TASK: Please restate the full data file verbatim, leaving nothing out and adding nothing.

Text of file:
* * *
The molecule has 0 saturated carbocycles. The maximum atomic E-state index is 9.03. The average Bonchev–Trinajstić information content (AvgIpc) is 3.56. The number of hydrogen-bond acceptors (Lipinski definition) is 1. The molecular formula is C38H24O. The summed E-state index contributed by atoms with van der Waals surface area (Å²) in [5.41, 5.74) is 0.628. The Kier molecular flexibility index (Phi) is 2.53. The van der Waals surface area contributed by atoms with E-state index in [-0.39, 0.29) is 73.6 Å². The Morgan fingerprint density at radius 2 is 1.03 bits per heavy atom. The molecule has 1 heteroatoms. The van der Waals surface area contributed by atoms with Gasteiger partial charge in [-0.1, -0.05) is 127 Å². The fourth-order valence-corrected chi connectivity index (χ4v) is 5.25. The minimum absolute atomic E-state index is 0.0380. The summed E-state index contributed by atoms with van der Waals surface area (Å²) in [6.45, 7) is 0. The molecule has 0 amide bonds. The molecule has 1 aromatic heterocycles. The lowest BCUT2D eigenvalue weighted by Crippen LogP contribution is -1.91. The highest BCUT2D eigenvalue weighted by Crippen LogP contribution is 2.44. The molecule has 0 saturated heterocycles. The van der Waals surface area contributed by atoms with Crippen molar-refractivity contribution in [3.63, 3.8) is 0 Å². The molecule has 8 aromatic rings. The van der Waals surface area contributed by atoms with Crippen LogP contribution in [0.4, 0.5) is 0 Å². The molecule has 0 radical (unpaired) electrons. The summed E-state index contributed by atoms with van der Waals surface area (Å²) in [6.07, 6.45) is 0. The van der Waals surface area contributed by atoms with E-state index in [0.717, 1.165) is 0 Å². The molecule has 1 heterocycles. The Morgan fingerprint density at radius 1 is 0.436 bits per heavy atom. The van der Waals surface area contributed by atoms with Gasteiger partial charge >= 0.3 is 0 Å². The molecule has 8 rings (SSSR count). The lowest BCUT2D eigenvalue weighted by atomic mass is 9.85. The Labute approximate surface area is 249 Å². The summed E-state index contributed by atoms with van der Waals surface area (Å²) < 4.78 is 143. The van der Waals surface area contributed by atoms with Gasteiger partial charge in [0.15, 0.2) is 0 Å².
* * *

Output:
The molecule has 0 saturated carbocycles. The maximum atomic E-state index is 9.03. The average Bonchev–Trinajstić information content (AvgIpc) is 3.56. The number of hydrogen-bond acceptors (Lipinski definition) is 1. The molecular formula is C38H24O. The summed E-state index contributed by atoms with van der Waals surface area (Å²) in [5.41, 5.74) is 0.628. The Kier molecular flexibility index (Phi) is 2.53. The van der Waals surface area contributed by atoms with E-state index in [-0.39, 0.29) is 73.6 Å². The Morgan fingerprint density at radius 2 is 1.03 bits per heavy atom. The molecule has 1 heteroatoms. The van der Waals surface area contributed by atoms with Gasteiger partial charge in [-0.1, -0.05) is 127 Å². The fourth-order valence-corrected chi connectivity index (χ4v) is 5.25. The minimum absolute atomic E-state index is 0.0380. The summed E-state index contributed by atoms with van der Waals surface area (Å²) in [6.45, 7) is 0. The molecule has 0 amide bonds. The molecule has 1 aromatic heterocycles. The lowest BCUT2D eigenvalue weighted by Crippen LogP contribution is -1.91. The highest BCUT2D eigenvalue weighted by Crippen LogP contribution is 2.44. The molecule has 0 saturated heterocycles. The van der Waals surface area contributed by atoms with Crippen molar-refractivity contribution in [3.63, 3.8) is 0 Å². The molecule has 8 aromatic rings. The van der Waals surface area contributed by atoms with Crippen LogP contribution in [0.4, 0.5) is 0 Å². The molecule has 0 radical (unpaired) electrons. The summed E-state index contributed by atoms with van der Waals surface area (Å²) in [6.07, 6.45) is 0. The van der Waals surface area contributed by atoms with E-state index in [0.717, 1.165) is 0 Å². The molecule has 1 heterocycles. The Morgan fingerprint density at radius 1 is 0.436 bits per heavy atom. The van der Waals surface area contributed by atoms with Gasteiger partial charge >= 0.3 is 0 Å². The molecule has 8 rings (SSSR count). The lowest BCUT2D eigenvalue weighted by atomic mass is 9.85. The Labute approximate surface area is 249 Å². The summed E-state index contributed by atoms with van der Waals surface area (Å²) < 4.78 is 143. The van der Waals surface area contributed by atoms with Gasteiger partial charge in [0.15, 0.2) is 0 Å².